Satyajit Ray's Feluda flick, Sonar Kella takes me back to one humid morning during summer recess when my father announced, "Let's just quickly finish today's quota and in the afternoon we will watch Sonar Kella!" My eyes lit up. I quickly made him a cup of tea (I was 15 then) and got him his specs. He sat down, brandished his red pen over the scripts, and started deciding the 'fates' of the helpless children. Intermittently, he asked me to cross check the calculations so that there were no errors later in the tally sheet. Sharp at 12 noon, he wrapped up, we both finished our ablutions, gobbled our lunch and sat down to watch the film. For the 16th time. Ignoring my mother's high-pitched, "God! How many times more..."
The film is as perfect as perfect can get. It is simple, straightforward, adventurous and a lot of fun, if
So, Feluda, whose mind is a maze and who is an ocean of knowledge (as remarked by his elder brother, and Topshe's father), hears Mukul's father out and decides that he would bring Mukul back safely, in case danger ensues. Feluda and Topshe leave for Jodhpur in an exciting train journey in which they meet the comical Lalmohum Babu, a writer of detective novels.
Meanwhile, Mukul meets the two fiends and goes with them after they get rid off the kind parapsychologist, Dr Hemanga Hajra, who had promised to take Mukul to his golden fort. He knows that once Mukul sees the structure, his mental haze will disappear and he will resume normal life.
But it's not that simple because the rogues are fast on the heels of the tot and the doctor. They want the jewels and they will have no one foil their plan. They nose the kid out like hungry hyenas and scoot off with him,
But they do not know the power of Feluda and his bullish mind. With the power of reasoning, his keen perception and eyes and telepathy he just makes it so difficult for the odious plan to be successful. Through desserts and roads, accompanied by peacocks and atop camels, Feluda and his merry men just make this film so, so fantastic. Oh! by the way, in case you were wondering... Sonar Kella isn't a children's film. It is a film that you will love if you want to travel back in time when cinema used to be simple, adventurous and super fun. It's a joy to watch this film, to see how Feluda unravels every mystery, decodes every puzzle.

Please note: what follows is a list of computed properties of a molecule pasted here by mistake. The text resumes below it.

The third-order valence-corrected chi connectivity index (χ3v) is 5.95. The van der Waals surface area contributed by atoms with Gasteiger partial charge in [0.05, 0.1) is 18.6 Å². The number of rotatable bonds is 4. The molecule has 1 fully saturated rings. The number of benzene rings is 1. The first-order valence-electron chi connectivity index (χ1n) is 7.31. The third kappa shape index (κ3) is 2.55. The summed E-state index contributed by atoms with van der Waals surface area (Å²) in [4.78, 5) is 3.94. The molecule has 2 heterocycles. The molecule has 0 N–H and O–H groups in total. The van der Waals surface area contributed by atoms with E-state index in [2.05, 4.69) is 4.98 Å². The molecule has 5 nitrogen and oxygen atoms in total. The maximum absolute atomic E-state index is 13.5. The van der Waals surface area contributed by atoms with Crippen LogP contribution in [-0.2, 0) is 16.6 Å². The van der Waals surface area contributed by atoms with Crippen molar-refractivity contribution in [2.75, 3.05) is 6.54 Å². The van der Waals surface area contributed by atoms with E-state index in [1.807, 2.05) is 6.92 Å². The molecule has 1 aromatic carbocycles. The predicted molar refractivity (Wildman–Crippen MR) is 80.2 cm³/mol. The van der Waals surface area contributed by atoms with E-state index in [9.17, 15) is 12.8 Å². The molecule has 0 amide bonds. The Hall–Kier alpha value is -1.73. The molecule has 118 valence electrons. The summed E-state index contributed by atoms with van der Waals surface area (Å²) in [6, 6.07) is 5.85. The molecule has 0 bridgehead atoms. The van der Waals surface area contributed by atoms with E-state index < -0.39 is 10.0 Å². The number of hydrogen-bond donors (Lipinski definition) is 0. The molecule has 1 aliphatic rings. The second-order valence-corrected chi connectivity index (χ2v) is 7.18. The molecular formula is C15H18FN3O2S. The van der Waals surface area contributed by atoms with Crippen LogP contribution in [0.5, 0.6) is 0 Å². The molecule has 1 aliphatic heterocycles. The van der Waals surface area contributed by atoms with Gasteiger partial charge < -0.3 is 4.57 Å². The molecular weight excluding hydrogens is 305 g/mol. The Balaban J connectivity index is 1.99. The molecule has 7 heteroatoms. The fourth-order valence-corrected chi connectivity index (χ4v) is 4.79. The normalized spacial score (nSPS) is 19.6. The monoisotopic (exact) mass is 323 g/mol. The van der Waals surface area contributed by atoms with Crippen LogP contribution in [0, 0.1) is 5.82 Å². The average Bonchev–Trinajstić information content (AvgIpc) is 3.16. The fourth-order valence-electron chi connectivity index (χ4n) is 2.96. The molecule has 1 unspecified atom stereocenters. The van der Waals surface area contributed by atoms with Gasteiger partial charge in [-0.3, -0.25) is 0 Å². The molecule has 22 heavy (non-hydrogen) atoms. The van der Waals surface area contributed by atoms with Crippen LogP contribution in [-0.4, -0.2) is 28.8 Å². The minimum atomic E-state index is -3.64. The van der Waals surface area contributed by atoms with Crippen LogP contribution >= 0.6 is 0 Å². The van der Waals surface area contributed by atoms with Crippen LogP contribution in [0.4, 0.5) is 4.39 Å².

What can be said about Satyajit Ray that hasn't been said before. He just makes things looks so effortlessly impeccable in this film. The music is rustic Rajasthani, to enhance the folk feel of the film, he makes train journeys look decadent and romantic, he lends a goofiness to his criminals so that while you hate them you also feel bad for them for being so vain and stupid. He makes Topshe so earnest and willing to learn and he finds the perfect comic timing in Lalmohun Babu. He paints the film in a stunning sepia that makes me nostalgic every time I watch this film. The sound design and the background score highlights the drama and tension in the plot on one hand and the delightful adventures that unfurl with time. For instance, there is a spine-chilling laughter from Mandar Bose when he pushes Dr Hajra down from Nahargarh Fort. That laughter is still ringing in my ear. Then there is the unnerving quiet preempting the scorpion scene in the film. It's fantastic. The clever dialogues, the secretive glances, everything is in tandem with the script. The background score is immaculately matched with the tenure and topography of the film. For instance, in the camel ride scene, the director, who was also behind the music for the film, throws his signature tune (something that you'll find in Gopi Gayen Bagha Bayen) that is laden with the notes of thrill and exploration. It just makes things so riveting.
I tried making Malhar watch the film with me a few days back. He got disinterested after some time. But it's okay. The tot is all of five and still too innocent to understand the deft intricacies of the plot. With time, and our efforts to feed his imagination, soon he will want to go on this desert safari. Sonar Kella, we will get there...